Now, I want to make clear here several things. I write these things as one who is both a very convinced Protestant Evangelical and one who is essentially Reformed (i.e., I’m a “five point” Calvinist). But those labels don’t equate, in my mind, with being quick to become angry, quick to speak, and slow to listen. They imply the exact opposite (James 1:19) because I hold to the doctrinal position of Sola Scriptura. I can’t comment on whether Taylor or Piper or Mohler or any of the other guys who came out strongly opposed to Bell… I can’t comment on their intentions or their emotional makeup. I can simply say that on one hand I agree 100% with what they have said or written, just not 100% with the way that it has come across.
I have friends and family members who would agree 100% with Bell’s view. I hardly doubt that they would be persuaded by some of the initial warnings though. They could, however, be persuaded a lot by DeYoung’s review. Maybe, maybe not. But it seems far wiser to wait and read a book before issuing a review or statement about it. Thankfully, Taylor’s original post was not a review of the book, it was a review of the video promoting the book (see DeYoung’s response in support of Taylor here).
Wow. That’s a lot of writing about writing about hell.
Hopefully you can wade through some of this and be better informed when you have some of these discussions with your friends and family. I really encourage you to read DeYoung’s review. Towards the end he gives some pastoral reflections that are worth the read.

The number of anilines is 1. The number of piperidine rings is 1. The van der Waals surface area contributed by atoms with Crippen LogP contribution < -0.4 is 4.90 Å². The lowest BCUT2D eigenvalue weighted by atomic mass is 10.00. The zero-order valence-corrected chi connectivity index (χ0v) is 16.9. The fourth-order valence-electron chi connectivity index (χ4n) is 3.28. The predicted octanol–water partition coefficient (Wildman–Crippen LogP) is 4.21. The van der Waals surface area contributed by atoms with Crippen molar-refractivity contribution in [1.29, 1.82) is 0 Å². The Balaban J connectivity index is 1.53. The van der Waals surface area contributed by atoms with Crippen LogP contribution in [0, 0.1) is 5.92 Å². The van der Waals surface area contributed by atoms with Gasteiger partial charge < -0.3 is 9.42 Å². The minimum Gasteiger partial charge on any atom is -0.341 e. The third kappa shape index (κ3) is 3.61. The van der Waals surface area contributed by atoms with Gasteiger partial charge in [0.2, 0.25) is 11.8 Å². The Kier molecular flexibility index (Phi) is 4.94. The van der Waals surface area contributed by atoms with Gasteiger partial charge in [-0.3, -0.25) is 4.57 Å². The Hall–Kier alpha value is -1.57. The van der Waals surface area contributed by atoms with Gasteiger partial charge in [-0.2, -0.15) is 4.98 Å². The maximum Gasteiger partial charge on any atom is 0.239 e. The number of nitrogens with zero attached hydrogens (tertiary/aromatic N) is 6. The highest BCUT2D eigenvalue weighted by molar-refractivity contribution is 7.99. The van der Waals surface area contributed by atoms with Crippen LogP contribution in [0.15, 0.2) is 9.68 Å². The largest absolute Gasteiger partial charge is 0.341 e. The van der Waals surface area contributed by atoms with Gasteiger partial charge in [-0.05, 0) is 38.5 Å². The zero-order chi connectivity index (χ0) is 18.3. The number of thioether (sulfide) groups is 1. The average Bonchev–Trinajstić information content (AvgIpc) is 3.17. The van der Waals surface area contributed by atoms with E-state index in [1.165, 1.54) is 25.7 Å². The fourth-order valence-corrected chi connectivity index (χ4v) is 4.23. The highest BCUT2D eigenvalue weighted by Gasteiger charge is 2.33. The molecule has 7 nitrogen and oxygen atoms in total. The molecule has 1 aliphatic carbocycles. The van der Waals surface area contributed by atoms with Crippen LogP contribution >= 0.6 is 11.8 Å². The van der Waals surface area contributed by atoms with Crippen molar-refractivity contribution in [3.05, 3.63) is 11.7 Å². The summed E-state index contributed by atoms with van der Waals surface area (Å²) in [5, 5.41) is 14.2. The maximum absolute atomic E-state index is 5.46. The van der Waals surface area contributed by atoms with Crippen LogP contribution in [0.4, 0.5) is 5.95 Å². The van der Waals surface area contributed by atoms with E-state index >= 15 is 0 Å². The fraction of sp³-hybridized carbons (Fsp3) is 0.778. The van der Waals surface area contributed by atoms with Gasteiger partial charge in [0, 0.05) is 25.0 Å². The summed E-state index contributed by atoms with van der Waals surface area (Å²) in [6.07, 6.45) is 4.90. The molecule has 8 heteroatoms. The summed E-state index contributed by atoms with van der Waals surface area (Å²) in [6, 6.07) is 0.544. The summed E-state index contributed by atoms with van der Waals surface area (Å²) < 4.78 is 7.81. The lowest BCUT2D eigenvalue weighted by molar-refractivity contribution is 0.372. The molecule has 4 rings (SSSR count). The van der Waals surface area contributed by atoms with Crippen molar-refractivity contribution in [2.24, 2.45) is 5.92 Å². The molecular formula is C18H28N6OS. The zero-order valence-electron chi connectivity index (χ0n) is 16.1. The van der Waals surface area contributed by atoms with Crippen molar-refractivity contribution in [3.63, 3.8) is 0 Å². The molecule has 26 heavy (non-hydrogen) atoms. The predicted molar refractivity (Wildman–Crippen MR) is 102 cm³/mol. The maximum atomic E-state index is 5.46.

One final word must be said about Brian McLaren. When he commented on the Bell situation, he wrote:
“It was fascinating to see people throw the “h” word around at that point in my writing career (“h”eretic) … without actually grappling with the issues and questions the books raised (such as the fact that the concept of hell never exists in the Old Testament – an obvious fact, but one that is surprisingly little known in the average pew).” (emphasis mine)
Now, I need to say something here because this is classic McLaren theological “reflection.” He clearly states that the concept of hell never exists in the Old Testament. Thousands of his readers will take that statement and say, “Amen.” In fact, they become just as ignorant as the “average pew” person that McLaren addresses.
But hell isn’t mentioned in the Old Testament? Really? It never is found?
Again, McLaren says the concept of hell is absent from the OT. How does that square with the biblical data? It doesn’t. It’s ridiculous.
Regardless of the fact that there is debate concerning how some of the OT texts are interpreted (and applied), there is plenty of material that should caution such a ridiculous statement. No concept of hell in the OT? Tell that to Daniel I. Block, who wrote an entire chapter on hell in the OT in Hell Under Fire. What about texts such as the following:
“For a fire is kindled by my anger, and it burns to the depths of Sheol, devours the earth and its increase, and sets on fire the foundations of the mountains.” (Deut. 32:22)
“A stream of fire issued and came out from before him; a thousand thousands served him, and ten thousand times ten thousand stood before him; the court sat in judgment, and the books were opened.” (Dan. 7:10)
“And many of those who sleep in the dust of the earth shall awake, some to everlasting life, and some to shame and everlasting contempt. And those who are wise shall shine like the brightness of the sky above; and those who turn many to righteousness, like the stars forever and ever.” (Dan. 12:2-3)
Is the concept of hell really completely absent from the Old Testament? These are just a few passages that would indicate otherwise. There are more. So perhaps the person in the pew isn’t all that ignorant, Mr. McLaren. Plus, we need to consider all the implications of the Hebrew word sheol, not just the ones that fit into our nice box.
Finally, I don’t want anyone to go to hell. I’m a Calvinist who doesn’t want anyone to go to hell and yet I also believe that there is a hell and that people will go to it. So those who say that all Calvinists are “hell-happy” need to slow their wide brush strokes!